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Presidential Predictions

The results are in: Lehigh University faculty members (well, three who shared their predications) forecast an Obama win.

Brian Pinaire, associate professor of political science, has been making presidential election picks for more than 20 years. He shared his predications on his blog, forecasting Obama and Romney victories by state with one-word explanations. Pinaire also predicted the winner of every open U.S. Senate seat and the U.S. House of Representatives as a whole.

His presidential prediction: Obama, 303. Romney, 235. One word explanation: Democracy.

If he is right, Pinaire said he will stand by his picks. If he is wrong, he will disavow them. “You can call it flip-flopping. I call it politicking. No one said democracy was a logical form of government – just the best of the worst options available,” he said.

Follow Pinaire's election results musings on his blog and on Twitter: @impoliticker.

Coincidentally, Amardeep Singh, associate professor of English, made the same prediction: an Obama win with 303 votes in the Electoral College and Romney, 235.

“Based on the current polling, Obama should win most swing states except Florida and North Carolina,” Singh said.

He predicts the popular vote to be much closer: 51 percent Obama, and 49 percent Romney. “The possibility of a split between the Electoral College and popular vote seems like a real one, especially in light of Hurricane Sandy,” Singh said. “There may be lower turnout in the ‘blue’ states of the Northeast affected by the hurricane, while the ‘deep red’ states of the South will remain unaffected.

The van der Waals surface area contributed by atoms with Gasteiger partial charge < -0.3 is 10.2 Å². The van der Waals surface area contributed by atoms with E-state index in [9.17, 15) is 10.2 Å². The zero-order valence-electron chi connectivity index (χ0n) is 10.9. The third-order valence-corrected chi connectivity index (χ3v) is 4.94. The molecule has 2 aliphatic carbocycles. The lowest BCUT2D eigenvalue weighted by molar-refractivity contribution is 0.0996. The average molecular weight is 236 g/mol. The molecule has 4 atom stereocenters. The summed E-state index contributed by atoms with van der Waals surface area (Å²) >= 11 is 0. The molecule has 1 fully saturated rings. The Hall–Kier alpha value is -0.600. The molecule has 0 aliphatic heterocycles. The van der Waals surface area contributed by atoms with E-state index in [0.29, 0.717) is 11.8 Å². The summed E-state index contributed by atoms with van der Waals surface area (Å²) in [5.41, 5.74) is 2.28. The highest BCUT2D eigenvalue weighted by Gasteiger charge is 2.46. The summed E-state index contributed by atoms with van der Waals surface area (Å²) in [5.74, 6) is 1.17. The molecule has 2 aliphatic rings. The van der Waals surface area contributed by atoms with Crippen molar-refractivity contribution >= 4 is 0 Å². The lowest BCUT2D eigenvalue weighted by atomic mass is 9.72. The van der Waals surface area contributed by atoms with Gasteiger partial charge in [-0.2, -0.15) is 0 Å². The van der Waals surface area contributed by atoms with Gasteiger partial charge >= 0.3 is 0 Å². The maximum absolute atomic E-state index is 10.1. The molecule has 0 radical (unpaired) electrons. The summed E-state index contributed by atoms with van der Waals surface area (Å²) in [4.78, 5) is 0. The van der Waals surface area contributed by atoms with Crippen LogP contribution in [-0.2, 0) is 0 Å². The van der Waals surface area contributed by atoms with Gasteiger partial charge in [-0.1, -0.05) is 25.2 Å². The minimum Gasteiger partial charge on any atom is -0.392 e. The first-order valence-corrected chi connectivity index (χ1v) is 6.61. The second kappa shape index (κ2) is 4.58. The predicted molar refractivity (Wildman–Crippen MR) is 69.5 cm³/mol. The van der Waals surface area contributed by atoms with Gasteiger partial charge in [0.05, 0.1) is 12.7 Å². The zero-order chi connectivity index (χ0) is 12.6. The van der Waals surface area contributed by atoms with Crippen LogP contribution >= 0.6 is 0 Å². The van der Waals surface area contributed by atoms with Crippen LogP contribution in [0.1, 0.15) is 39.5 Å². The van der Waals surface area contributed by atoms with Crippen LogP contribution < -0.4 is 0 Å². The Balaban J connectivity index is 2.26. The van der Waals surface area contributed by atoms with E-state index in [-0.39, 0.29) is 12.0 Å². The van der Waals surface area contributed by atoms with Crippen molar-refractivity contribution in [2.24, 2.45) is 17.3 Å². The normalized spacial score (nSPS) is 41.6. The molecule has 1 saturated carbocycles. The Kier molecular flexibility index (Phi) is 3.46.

Follow Singh's commentary on Twitter at @Electrostani and on his blog.

Saladin Ambar, assistant professor of political science, is standing by the predication he made six months ago: an Obama win.

“It seems evident to me that President Obama will win the election on the order of 51 percent to 49 percent in the popular vote, while winning more than 300 Electoral College votes,” Ambar said. “The real truth about this election is that it’s been predictability dull as far as meaningful changes in the battleground states.”

Follow Ambar's election results commentary on Twitter at @DinAmbar.

 

Story by Sally Gilotti

Posted on Tuesday, November 06, 2012

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